The market of philological re-issues, once a privileged ground for historic psychedelia, is now always more orienting toward the time-zone bridging the Seventies and the Eighties. For instance, Ozit proposes, with the characteristic quality of its products (lots of unreleased tracks, dazzling artwork, heavily info-loaded booklet, reasonable price), three English works covering the eras of genesis, classicism and decline of the punk history through a couple of its most relevant characters.
Talking of Richard "Kid" Strange and his Doctors of Madness, for example, means according due relevance to one of those realities which changed English psychedelia until turning it into punk, skipping the temptations of prog-rock altogether, although the presence of mellotron and violin may lead you to think otherwise. "Late Night Movies" (1975), published as its successors by Polydor, is opened by three songs with a kind of introverted impact, wherein the mellotron casts chiaroscuro revealing some not too far blood relation with Arthur Brown's Kingdom Come, to burst later on, in the following tracks, into energetic blazes where Urban Blitz's fiddle vibrates on rugged folk co-ordinates akin to the String Driven Thing ("Waiting", "B Movie Bedtime"), guitars free themselves on pub-rock excursions in the wake of another celebrity of contemporary medicine (the Dr. Feelgood of "Down By The Jetty" and "Malpractice" fame), and the vocal harmonies anticipate the coming of Dave Vanian and Marc Almond, if not those of Robyn Hitchcock's Soft Boys (pay attention to "The Noises Of The Evening", please...). A harsh studio-bonus ("Doctors Of Madness", the banner of the group), three acoustic alternate takes and two live tracks render this reissue indispensable, hoping that Ozit will continue this labour with the successive "Figments of Emancipation" and "Sons of Survival".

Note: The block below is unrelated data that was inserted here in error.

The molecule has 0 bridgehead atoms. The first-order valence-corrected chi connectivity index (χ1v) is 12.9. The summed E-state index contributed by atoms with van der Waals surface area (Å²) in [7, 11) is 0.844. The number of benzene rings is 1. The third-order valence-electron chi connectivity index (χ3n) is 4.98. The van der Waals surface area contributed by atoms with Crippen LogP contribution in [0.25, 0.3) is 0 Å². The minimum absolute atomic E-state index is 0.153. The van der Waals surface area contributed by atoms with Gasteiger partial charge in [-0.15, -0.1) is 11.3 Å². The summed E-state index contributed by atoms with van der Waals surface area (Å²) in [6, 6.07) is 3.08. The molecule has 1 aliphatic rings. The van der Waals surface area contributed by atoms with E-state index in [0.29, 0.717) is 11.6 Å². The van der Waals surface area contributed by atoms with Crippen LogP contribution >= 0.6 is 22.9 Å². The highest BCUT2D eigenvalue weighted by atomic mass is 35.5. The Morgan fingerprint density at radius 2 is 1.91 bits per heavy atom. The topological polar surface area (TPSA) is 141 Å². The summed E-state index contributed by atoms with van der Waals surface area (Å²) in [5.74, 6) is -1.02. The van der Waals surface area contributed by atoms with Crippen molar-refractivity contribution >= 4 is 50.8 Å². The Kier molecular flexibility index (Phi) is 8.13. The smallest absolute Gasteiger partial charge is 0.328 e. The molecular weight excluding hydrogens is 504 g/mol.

When the Doctors Of Madness' parabola was approaching its decline, Kid Strange had also made a guest appearance in a classic album of English punk, T.V. Smith's Adverts' second LP. What makes such liaison more intriguing is the fact that, once that band was discontinued, T.V. Smith activated the Explorers, hiring another "mad doctor", bassist Colin Stoner. It was in 1980, and T.V. Smith's Explorers were a good example of how the rough and minimalist punk of the origins was progressively changing, reintegrating melodic elements and assigning more room to the earlier vituperated keyboards. With a trends recalling the one of the Damned, also the Adverts, started from the expressive urgency of "Crossing The Red Sea", had come, with " Cast Of Thousands", to more varied sonorities, also via the insertion of Tim Cross' keyboards. The Explorers' record, where the black & white keys are entrusted to Mel Wesson, further proceeds on this evolutive line, involving with its epic sound and its quick-grip songs, among whom there are some real anthems such as the openers "The Perfect Life" and "The Servant". The result is highly exciting, although a little bit dated, and the Ozit/Morpheus edition includes 9 bonus tracks (four of which live) as well as the reproduction of a detailed Pete Frame's Family tree(!)
The era of decline (of popularity, of course) is represented by a beautiful T.V. Smith's effort of 1983, that due the label's bankruptcy was distributed just during a few weeks, furthermore in a defective pressing which degraded after a few runs. "Channel Five" is therefore almost an unreleased work, and it's marked by the return of Tim Cross, back from the collaboration with Mike Oldfield. The guitarist is another Tim coming from the same experience, that Renwick who later will reinforce Pink Floyd's live line-up. The music conveyed in these tracks is a good '80s synthetic pop, with programmed rhythms and an accomplished new-wave aesthetic; T.V. Smith has still a load of beautiful songs to propose, such as "On Your Video" and "The Suit", and the duration of the album is again doubled by the extra-tracks. Good appetite!
Tranlation and review by Enrico Ramunni